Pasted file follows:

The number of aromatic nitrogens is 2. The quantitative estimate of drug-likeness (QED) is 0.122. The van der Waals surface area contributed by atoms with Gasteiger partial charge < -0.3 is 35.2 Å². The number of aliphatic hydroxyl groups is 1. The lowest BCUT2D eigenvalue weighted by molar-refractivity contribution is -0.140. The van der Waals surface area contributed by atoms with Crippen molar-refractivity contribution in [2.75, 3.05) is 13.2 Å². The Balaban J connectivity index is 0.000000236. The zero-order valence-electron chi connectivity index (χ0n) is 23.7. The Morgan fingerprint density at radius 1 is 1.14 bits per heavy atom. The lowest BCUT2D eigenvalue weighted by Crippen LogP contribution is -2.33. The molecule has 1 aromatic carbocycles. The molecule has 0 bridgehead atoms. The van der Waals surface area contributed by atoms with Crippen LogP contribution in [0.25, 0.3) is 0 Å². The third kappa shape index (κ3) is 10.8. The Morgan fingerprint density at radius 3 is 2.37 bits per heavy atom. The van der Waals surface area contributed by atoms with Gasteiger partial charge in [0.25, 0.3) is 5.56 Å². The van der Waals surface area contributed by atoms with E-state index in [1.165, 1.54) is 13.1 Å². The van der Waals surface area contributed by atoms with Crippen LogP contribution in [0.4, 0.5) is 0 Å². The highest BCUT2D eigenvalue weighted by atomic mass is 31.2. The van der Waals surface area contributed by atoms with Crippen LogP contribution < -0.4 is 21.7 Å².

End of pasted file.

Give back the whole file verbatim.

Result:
The number of aromatic nitrogens is 2. The quantitative estimate of drug-likeness (QED) is 0.122. The van der Waals surface area contributed by atoms with Gasteiger partial charge < -0.3 is 35.2 Å². The number of aliphatic hydroxyl groups is 1. The lowest BCUT2D eigenvalue weighted by molar-refractivity contribution is -0.140. The van der Waals surface area contributed by atoms with Crippen molar-refractivity contribution in [2.75, 3.05) is 13.2 Å². The Balaban J connectivity index is 0.000000236. The zero-order valence-electron chi connectivity index (χ0n) is 23.7. The Morgan fingerprint density at radius 1 is 1.14 bits per heavy atom. The lowest BCUT2D eigenvalue weighted by Crippen LogP contribution is -2.33. The molecule has 1 aromatic carbocycles. The molecule has 0 bridgehead atoms. The van der Waals surface area contributed by atoms with Crippen LogP contribution in [0.25, 0.3) is 0 Å². The third kappa shape index (κ3) is 10.8. The Morgan fingerprint density at radius 3 is 2.37 bits per heavy atom. The van der Waals surface area contributed by atoms with Gasteiger partial charge in [0.25, 0.3) is 5.56 Å². The van der Waals surface area contributed by atoms with E-state index in [1.165, 1.54) is 13.1 Å². The van der Waals surface area contributed by atoms with Crippen LogP contribution in [0.4, 0.5) is 0 Å². The highest BCUT2D eigenvalue weighted by atomic mass is 31.2. The van der Waals surface area contributed by atoms with Crippen LogP contribution < -0.4 is 21.7 Å².